So what I have done is to rearrange the different movements between each milling pass so the total distance is minimized (though I am just using the simple 2-opt heuristic that most likely won't lead to the best solution but to an acceptable one).

I have got the idea from the StippleGen2 software I downloaded from Evil Mad Scientist Laboratories blog.

The lines in red correspond to the actual milling operations and are not changed and the grey lines represent the ones that we are trying to minimize but carefully rearranging them.

Saturday, June 20, 2015

Importing OpenSCAD designs into Onshape

After using Onshape CAD software for a while I am really fond of it. So one natural thing to do, specially once they have released the Instructor's kit is to start using it in the classroom too. But one thing I was not so sure how to do was to use old designs I made using OpenSCAD.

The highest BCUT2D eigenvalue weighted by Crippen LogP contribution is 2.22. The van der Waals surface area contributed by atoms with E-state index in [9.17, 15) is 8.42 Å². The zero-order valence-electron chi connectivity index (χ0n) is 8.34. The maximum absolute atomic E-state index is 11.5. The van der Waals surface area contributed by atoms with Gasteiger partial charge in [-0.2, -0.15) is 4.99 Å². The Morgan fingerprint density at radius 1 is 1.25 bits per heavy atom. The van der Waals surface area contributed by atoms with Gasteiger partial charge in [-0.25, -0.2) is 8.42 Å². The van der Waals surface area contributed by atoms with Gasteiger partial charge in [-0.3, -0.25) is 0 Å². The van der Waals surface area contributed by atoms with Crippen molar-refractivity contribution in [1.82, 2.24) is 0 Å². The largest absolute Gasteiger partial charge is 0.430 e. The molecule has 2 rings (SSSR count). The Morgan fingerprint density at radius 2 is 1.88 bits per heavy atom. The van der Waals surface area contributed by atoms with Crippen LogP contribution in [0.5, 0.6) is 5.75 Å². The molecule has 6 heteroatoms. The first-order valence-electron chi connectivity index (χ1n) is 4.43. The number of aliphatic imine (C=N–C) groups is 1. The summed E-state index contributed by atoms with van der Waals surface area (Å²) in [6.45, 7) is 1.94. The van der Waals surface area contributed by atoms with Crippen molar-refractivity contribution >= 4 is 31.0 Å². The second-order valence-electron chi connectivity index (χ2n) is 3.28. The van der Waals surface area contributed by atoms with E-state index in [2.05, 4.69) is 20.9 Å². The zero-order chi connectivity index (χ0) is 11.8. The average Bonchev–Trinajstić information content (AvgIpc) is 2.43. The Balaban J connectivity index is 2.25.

It does not mean I am completely quitting using OpenSCAD but suddenly I can see I can do assemblies in Onshape that will look quite nice for showing and documentation purposes if only I could easily import from OpenSCAD.

I am glad to report that the route OpenSCAD --> FreeCAD --> Onshape worked brilliantly. Even more when a few tricks were applied. While some people suggest to import CSG files from OpenSCAD to FreeCAD, I have had more success by directly importing SCAD files into FreeCAD. One trick that worked well for me was to get rid of $fn references, so now circles become real circles (or cylinders) in FreeCAD.

If a part keeps some $fn references then your cylinders or circles will keep the desired number of facets, which may be the desired intent in some cases.